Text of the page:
AMSTERDAM — Toys and children’s bikes are usually strewn along the streets of IJburg, proof that families have flocked to the neighborhood being built on islands of dredged sand in the IJ, a lake southeast of the city center.
Two of the three planned islands are finished, and construction is to start on the third, Centrumeiland, or Central Island, in 2017.
“We have to carry on developing IJburg, not for tomorrow’s demand, but for the demand that will arise the day after tomorrow,” said Maarten van Poelgeest, Amsterdam’s alderman for planning. He noted that the city’s population had risen to 790,000, up from 743,000 five years ago.
(The name of the lake and the neighborhood are drawn from the Dutch letter rendered as “IJ.”)
Linda Vosjan and her partner have been living in IJburg since June 2003. They now have two daughters, ages 7 and 9. “IJburg has so many other children for them to play with,” said Ms. Vosjan, 43. “That’s such a great advantage.”
Of the 6,010 households in IJburg, 3,060 — or slightly more than 50 percent — are families with children, according to data from CBS, the Dutch bureau for statistics. The proportion for Amsterdam as a whole is 24 percent.
“I think one’s neighbors are very important,” Ms. Vosjan said as she sat in her living room, which was decorated with party garlands from her recent birthday. She said she enjoyed the many canals that had been dug through the neighborhood, and she sometimes uses a kayak to get around.
The house itself is not so much beautiful as it is comfortable and efficient, she said. “And it’s mainly built of brick, which means it hardly needs maintenance,” she added. Most of the houses have contemporary styling, with flat roofs, and are built of brown or red-brown brick. Along Ms. Vosjan’s street, most have garages.
She paid around €300,000, or $384,700, for the family’s four-bedroom house, then added a room on top of the second floor.
This month is the 10th anniversary of the completion of IJburg’s first houses, and a lot has changed since then. The lingering effects of the global economic decline has made it difficult for owners to resell their houses, and stalled some plans for the purchase of larger homes.
At least 420 of IJburg’s more than 3,000 owner-occupied houses, or 13 percent, are now for sale, compared with 8 percent of such houses for the whole city.
Toine Heijmans, 43, has not been able to sell his four-bedroom house on Haveneiland, one of the neighborhood’s islands. It has been on the market for 11 months, and he never expected to have such a hard time selling when his family bought it eight years ago.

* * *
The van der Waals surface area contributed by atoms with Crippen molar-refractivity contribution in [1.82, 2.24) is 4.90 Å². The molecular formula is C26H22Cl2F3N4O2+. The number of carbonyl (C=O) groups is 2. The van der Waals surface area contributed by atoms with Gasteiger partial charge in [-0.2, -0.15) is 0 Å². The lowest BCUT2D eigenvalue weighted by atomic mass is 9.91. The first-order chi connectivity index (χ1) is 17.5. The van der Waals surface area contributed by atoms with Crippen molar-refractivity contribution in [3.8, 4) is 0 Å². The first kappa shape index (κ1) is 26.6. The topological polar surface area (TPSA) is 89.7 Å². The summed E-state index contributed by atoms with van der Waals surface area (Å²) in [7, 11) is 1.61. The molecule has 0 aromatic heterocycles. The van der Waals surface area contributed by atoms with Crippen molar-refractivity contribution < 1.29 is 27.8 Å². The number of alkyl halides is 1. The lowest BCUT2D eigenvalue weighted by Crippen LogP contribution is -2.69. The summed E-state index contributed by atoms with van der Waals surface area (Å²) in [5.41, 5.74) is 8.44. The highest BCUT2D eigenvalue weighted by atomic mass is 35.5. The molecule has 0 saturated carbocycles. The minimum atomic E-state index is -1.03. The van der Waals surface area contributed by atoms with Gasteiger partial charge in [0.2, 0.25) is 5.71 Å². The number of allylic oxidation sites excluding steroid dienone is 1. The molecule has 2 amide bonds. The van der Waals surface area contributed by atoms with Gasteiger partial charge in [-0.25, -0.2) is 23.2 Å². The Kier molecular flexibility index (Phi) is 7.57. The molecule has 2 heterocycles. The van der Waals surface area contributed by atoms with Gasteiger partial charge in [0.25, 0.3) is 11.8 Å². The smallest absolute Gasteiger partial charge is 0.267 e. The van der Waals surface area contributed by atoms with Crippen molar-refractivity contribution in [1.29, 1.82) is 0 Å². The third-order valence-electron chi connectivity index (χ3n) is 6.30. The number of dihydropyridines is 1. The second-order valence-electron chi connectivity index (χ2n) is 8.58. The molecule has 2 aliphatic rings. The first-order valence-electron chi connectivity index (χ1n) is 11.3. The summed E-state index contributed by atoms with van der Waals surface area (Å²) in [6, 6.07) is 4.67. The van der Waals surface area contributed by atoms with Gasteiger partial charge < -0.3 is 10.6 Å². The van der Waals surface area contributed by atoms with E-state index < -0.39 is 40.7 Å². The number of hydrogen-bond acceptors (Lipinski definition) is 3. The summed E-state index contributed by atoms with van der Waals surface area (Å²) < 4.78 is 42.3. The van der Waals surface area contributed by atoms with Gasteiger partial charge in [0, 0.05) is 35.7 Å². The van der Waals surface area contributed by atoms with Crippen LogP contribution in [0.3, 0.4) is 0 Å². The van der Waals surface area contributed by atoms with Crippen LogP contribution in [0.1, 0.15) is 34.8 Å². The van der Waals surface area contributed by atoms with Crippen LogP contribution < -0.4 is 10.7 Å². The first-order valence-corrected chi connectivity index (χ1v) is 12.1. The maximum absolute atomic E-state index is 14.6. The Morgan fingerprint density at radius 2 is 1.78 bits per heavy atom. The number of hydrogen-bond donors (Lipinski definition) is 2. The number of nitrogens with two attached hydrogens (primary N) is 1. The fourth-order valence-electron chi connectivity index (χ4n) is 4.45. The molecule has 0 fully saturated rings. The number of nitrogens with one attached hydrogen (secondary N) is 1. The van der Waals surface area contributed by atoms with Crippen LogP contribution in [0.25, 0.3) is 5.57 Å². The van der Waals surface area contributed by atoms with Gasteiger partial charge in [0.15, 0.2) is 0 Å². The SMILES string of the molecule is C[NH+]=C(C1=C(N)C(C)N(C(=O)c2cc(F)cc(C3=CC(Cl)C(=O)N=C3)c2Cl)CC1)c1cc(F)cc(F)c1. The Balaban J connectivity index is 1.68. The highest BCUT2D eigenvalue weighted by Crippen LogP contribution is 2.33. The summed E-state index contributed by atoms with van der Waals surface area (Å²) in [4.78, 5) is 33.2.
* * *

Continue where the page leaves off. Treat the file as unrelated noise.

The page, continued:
“Back then,” he said, “we were receiving notes in the mailbox from people who had walked by” and wanted to buy the house.
“We bought the empty building for €350,000 and a few years later it was worth €650,000,” Mr. Heijmans said. Now the 170-square-meter, or 1,937-square-foot, house, which has a south-facing garden, is listed at €499,000.
The average sale price per square meter in IJburg is €2,765, according to a quarterly report from the real estate agency Gerard W. Bakker. The average in Amsterdam as a whole is €3,239.
Mr. Heijmans said he was in no hurry to sell because he and his family enjoyed living in IJburg. “I would like to live directly by the water,” he said. “But we are not buying a new house before selling the old one.”
That situation — owners unable to sell and delaying new purchases — is one factor prolonging the slump in the Dutch housing market, said Steven van der Weijden, an agent with Hallie en Van Klooster, a real estate agency with offices on IJburg’s central street.
Consumers also lack trust, he said. “The bad news from countries like Spain and Greece didn’t help trust, and neither did the collapse of the Dutch government in April,” Mr. Van der Weijden said. “Many of our customers say: ‘I’ll wait until we have a new government.”’
A coalition government was sworn in Nov. 5. But Prime Minister Mark Rutte said recently that a tax benefit allowing homeowners to deduct mortgage interest, which had encouraged some to buy more expensive homes than they might have done otherwise, would be slowly reduced in coming years.
The effects of a mini baby boom are also complicating the housing market in IJburg, Mr. Van der Weijden said. “Many residents here bought their house in more or less the same phase of their lives,” he said. “Now that they are having one or several children, they all want to move to a bigger house at the same time.”
And many of them, like Dylan Joziasse, want to stay in IJburg.
Mr. Joziasse, 37, is one of the two owners of N.A.P., a restaurant and bar overlooking IJburg’s sailboat-filled harbor. He is renting an apartment in the area, and now hopes to buy a house. “I love the elements on the island. The wind blows harder here, but when the weather is good, it’s nicer here too,” he said.
For residents who treasure IJburg’s exposure to nature, the neighborhood is something of an undervalued oasis. But a complaint from Amsterdam residents is that IJburg is too remote, Mr. Van der Weijden said. By bicycle, one of the city’s most common transportation methods, it takes a half hour to 40 minutes to get from IJburg to the city center.
“But once people have moved to IJburg, they don’t want to leave,” Mr. Van der Weijden said. “There’s water everywhere, it’s green and the houses are spacious.”
Gepubliceerd op de website van de New York Times op donderdag 22 november 2012 en in de International Herald Tribune op vrijdag 23 november 2012